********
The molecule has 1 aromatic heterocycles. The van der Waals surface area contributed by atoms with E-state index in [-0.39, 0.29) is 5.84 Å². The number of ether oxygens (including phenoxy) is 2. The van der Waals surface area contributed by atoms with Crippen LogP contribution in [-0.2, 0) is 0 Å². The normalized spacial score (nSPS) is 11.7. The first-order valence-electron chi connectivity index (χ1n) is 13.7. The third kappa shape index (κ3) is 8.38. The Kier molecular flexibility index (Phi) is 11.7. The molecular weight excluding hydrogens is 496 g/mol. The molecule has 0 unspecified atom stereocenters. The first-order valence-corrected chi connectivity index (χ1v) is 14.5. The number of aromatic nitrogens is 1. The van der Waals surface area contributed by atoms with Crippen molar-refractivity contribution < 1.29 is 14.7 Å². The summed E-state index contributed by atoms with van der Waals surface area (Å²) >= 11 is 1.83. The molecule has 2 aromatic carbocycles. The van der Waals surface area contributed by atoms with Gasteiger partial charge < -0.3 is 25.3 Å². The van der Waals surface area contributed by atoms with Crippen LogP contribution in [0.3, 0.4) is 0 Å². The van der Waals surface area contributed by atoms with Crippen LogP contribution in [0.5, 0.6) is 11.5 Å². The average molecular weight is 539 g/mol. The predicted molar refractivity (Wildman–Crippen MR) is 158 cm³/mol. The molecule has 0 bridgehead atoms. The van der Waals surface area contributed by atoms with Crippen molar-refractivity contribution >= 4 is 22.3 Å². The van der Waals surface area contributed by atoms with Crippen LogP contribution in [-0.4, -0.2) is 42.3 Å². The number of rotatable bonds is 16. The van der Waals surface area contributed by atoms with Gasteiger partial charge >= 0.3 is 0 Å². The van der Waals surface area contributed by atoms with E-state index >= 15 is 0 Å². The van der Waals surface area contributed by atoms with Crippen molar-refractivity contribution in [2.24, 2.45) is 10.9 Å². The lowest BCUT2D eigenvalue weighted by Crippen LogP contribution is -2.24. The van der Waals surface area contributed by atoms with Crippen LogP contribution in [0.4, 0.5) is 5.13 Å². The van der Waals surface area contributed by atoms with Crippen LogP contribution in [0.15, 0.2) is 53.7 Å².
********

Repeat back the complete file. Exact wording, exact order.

The molecule has 1 aromatic heterocycles. The van der Waals surface area contributed by atoms with E-state index in [-0.39, 0.29) is 5.84 Å². The number of ether oxygens (including phenoxy) is 2. The van der Waals surface area contributed by atoms with Crippen LogP contribution in [-0.2, 0) is 0 Å². The normalized spacial score (nSPS) is 11.7. The first-order valence-electron chi connectivity index (χ1n) is 13.7. The third kappa shape index (κ3) is 8.38. The Kier molecular flexibility index (Phi) is 11.7. The molecular weight excluding hydrogens is 496 g/mol. The molecule has 0 unspecified atom stereocenters. The first-order valence-corrected chi connectivity index (χ1v) is 14.5. The number of aromatic nitrogens is 1. The van der Waals surface area contributed by atoms with Crippen molar-refractivity contribution < 1.29 is 14.7 Å². The summed E-state index contributed by atoms with van der Waals surface area (Å²) >= 11 is 1.83. The molecule has 2 aromatic carbocycles. The van der Waals surface area contributed by atoms with Gasteiger partial charge < -0.3 is 25.3 Å². The van der Waals surface area contributed by atoms with Crippen LogP contribution in [0.3, 0.4) is 0 Å². The van der Waals surface area contributed by atoms with Crippen LogP contribution in [0.5, 0.6) is 11.5 Å². The average molecular weight is 539 g/mol. The predicted molar refractivity (Wildman–Crippen MR) is 158 cm³/mol. The molecule has 0 bridgehead atoms. The van der Waals surface area contributed by atoms with Crippen molar-refractivity contribution >= 4 is 22.3 Å². The van der Waals surface area contributed by atoms with Crippen LogP contribution in [-0.4, -0.2) is 42.3 Å². The number of rotatable bonds is 16. The van der Waals surface area contributed by atoms with Gasteiger partial charge >= 0.3 is 0 Å². The van der Waals surface area contributed by atoms with E-state index >= 15 is 0 Å². The van der Waals surface area contributed by atoms with Crippen molar-refractivity contribution in [2.24, 2.45) is 10.9 Å². The lowest BCUT2D eigenvalue weighted by Crippen LogP contribution is -2.24. The van der Waals surface area contributed by atoms with Crippen LogP contribution in [0.4, 0.5) is 5.13 Å². The van der Waals surface area contributed by atoms with Crippen LogP contribution in [0.15, 0.2) is 53.7 Å².